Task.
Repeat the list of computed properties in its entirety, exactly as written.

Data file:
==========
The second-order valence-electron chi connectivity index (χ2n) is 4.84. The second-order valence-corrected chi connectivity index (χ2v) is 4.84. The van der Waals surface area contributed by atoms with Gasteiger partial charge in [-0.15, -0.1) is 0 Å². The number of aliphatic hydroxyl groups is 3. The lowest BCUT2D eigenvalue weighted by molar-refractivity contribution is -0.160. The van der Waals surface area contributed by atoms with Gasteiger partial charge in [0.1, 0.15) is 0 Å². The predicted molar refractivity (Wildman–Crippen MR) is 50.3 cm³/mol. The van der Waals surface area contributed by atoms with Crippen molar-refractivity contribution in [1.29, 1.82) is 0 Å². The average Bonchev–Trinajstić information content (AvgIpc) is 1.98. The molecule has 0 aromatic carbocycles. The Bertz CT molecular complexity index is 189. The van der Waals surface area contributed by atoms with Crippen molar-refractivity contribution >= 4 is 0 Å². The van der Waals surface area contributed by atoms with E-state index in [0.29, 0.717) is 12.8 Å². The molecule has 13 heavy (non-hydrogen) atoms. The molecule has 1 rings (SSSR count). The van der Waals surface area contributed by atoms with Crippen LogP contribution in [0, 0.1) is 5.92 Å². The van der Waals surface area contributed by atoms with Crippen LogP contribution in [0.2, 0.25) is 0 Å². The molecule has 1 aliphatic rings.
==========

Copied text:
The second-order valence-electron chi connectivity index (χ2n) is 4.84. The second-order valence-corrected chi connectivity index (χ2v) is 4.84. The van der Waals surface area contributed by atoms with Gasteiger partial charge in [-0.15, -0.1) is 0 Å². The number of aliphatic hydroxyl groups is 3. The lowest BCUT2D eigenvalue weighted by molar-refractivity contribution is -0.160. The van der Waals surface area contributed by atoms with Gasteiger partial charge in [0.1, 0.15) is 0 Å². The predicted molar refractivity (Wildman–Crippen MR) is 50.3 cm³/mol. The van der Waals surface area contributed by atoms with Crippen molar-refractivity contribution in [1.29, 1.82) is 0 Å². The average Bonchev–Trinajstić information content (AvgIpc) is 1.98. The molecule has 0 aromatic carbocycles. The Bertz CT molecular complexity index is 189. The van der Waals surface area contributed by atoms with Crippen molar-refractivity contribution >= 4 is 0 Å². The van der Waals surface area contributed by atoms with E-state index in [0.29, 0.717) is 12.8 Å². The molecule has 13 heavy (non-hydrogen) atoms. The molecule has 1 rings (SSSR count). The van der Waals surface area contributed by atoms with Crippen LogP contribution in [0, 0.1) is 5.92 Å². The van der Waals surface area contributed by atoms with Crippen LogP contribution in [0.2, 0.25) is 0 Å². The molecule has 1 aliphatic rings.